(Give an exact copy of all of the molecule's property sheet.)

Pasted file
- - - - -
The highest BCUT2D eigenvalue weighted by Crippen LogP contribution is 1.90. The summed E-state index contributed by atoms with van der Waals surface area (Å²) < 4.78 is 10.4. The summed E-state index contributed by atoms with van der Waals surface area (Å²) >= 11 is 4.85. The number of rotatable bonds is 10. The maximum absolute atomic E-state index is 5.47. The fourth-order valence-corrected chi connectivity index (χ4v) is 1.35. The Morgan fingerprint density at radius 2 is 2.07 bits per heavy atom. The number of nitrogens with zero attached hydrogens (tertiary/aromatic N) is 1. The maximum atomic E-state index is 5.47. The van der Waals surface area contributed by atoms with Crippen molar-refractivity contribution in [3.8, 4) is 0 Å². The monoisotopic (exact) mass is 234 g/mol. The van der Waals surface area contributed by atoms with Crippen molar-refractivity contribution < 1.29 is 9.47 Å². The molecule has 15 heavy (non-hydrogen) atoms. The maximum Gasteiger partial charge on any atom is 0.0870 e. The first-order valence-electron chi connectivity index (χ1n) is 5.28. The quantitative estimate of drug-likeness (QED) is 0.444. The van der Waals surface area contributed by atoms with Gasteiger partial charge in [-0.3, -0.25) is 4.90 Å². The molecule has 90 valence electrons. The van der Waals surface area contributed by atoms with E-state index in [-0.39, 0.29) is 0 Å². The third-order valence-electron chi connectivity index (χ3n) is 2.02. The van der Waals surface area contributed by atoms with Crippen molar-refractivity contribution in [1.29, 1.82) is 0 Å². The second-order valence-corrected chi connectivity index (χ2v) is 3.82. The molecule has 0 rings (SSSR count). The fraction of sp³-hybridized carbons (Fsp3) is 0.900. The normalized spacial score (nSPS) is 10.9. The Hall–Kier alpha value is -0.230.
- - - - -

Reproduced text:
The highest BCUT2D eigenvalue weighted by Crippen LogP contribution is 1.90. The summed E-state index contributed by atoms with van der Waals surface area (Å²) < 4.78 is 10.4. The summed E-state index contributed by atoms with van der Waals surface area (Å²) >= 11 is 4.85. The number of rotatable bonds is 10. The maximum absolute atomic E-state index is 5.47. The fourth-order valence-corrected chi connectivity index (χ4v) is 1.35. The Morgan fingerprint density at radius 2 is 2.07 bits per heavy atom. The number of nitrogens with zero attached hydrogens (tertiary/aromatic N) is 1. The maximum atomic E-state index is 5.47. The van der Waals surface area contributed by atoms with Crippen molar-refractivity contribution in [3.8, 4) is 0 Å². The monoisotopic (exact) mass is 234 g/mol. The van der Waals surface area contributed by atoms with Crippen molar-refractivity contribution < 1.29 is 9.47 Å². The molecule has 15 heavy (non-hydrogen) atoms. The maximum Gasteiger partial charge on any atom is 0.0870 e. The first-order valence-electron chi connectivity index (χ1n) is 5.28. The quantitative estimate of drug-likeness (QED) is 0.444. The van der Waals surface area contributed by atoms with Gasteiger partial charge in [-0.3, -0.25) is 4.90 Å². The molecule has 90 valence electrons. The van der Waals surface area contributed by atoms with E-state index in [-0.39, 0.29) is 0 Å². The third-order valence-electron chi connectivity index (χ3n) is 2.02. The van der Waals surface area contributed by atoms with Crippen molar-refractivity contribution in [1.29, 1.82) is 0 Å². The second-order valence-corrected chi connectivity index (χ2v) is 3.82. The molecule has 0 rings (SSSR count). The fraction of sp³-hybridized carbons (Fsp3) is 0.900. The normalized spacial score (nSPS) is 10.9. The Hall–Kier alpha value is -0.230.